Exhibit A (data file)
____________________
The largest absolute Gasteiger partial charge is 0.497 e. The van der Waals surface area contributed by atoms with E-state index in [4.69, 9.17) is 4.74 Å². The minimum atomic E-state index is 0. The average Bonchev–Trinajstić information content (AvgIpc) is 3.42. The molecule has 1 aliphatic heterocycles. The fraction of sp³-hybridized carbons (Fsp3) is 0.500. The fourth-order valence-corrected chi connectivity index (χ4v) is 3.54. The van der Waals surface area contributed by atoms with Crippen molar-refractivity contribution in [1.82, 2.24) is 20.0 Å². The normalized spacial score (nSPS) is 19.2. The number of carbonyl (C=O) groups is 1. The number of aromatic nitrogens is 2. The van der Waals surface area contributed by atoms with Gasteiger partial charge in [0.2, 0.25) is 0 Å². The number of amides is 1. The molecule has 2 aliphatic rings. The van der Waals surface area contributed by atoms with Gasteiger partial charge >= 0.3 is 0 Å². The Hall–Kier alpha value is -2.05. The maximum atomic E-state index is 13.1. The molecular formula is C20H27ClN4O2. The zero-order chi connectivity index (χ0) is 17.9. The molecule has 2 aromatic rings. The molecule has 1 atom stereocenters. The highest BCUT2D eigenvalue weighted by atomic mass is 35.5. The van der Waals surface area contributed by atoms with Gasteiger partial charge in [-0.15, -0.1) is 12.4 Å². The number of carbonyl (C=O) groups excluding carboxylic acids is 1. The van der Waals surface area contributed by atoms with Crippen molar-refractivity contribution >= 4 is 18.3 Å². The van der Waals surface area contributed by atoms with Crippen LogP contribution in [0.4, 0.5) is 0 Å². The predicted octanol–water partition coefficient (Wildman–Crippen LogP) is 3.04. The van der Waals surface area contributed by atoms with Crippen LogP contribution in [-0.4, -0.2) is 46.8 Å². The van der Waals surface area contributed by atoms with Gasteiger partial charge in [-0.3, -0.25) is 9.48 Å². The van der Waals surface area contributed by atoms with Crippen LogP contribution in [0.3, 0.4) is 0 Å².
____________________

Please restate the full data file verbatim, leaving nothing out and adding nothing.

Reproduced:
The largest absolute Gasteiger partial charge is 0.497 e. The van der Waals surface area contributed by atoms with E-state index in [4.69, 9.17) is 4.74 Å². The minimum atomic E-state index is 0. The average Bonchev–Trinajstić information content (AvgIpc) is 3.42. The molecule has 1 aliphatic heterocycles. The fraction of sp³-hybridized carbons (Fsp3) is 0.500. The fourth-order valence-corrected chi connectivity index (χ4v) is 3.54. The van der Waals surface area contributed by atoms with Crippen molar-refractivity contribution in [1.82, 2.24) is 20.0 Å². The normalized spacial score (nSPS) is 19.2. The number of carbonyl (C=O) groups is 1. The number of aromatic nitrogens is 2. The van der Waals surface area contributed by atoms with Gasteiger partial charge in [0.2, 0.25) is 0 Å². The number of amides is 1. The molecule has 2 aliphatic rings. The van der Waals surface area contributed by atoms with Gasteiger partial charge >= 0.3 is 0 Å². The Hall–Kier alpha value is -2.05. The maximum atomic E-state index is 13.1. The molecular formula is C20H27ClN4O2. The zero-order chi connectivity index (χ0) is 17.9. The molecule has 2 aromatic rings. The molecule has 1 atom stereocenters. The highest BCUT2D eigenvalue weighted by atomic mass is 35.5. The van der Waals surface area contributed by atoms with Gasteiger partial charge in [-0.15, -0.1) is 12.4 Å². The number of carbonyl (C=O) groups excluding carboxylic acids is 1. The van der Waals surface area contributed by atoms with Crippen molar-refractivity contribution >= 4 is 18.3 Å². The van der Waals surface area contributed by atoms with Crippen LogP contribution in [0.4, 0.5) is 0 Å². The predicted octanol–water partition coefficient (Wildman–Crippen LogP) is 3.04. The van der Waals surface area contributed by atoms with Crippen LogP contribution in [-0.4, -0.2) is 46.8 Å². The van der Waals surface area contributed by atoms with Gasteiger partial charge in [-0.3, -0.25) is 9.48 Å². The van der Waals surface area contributed by atoms with Crippen LogP contribution in [0.3, 0.4) is 0 Å².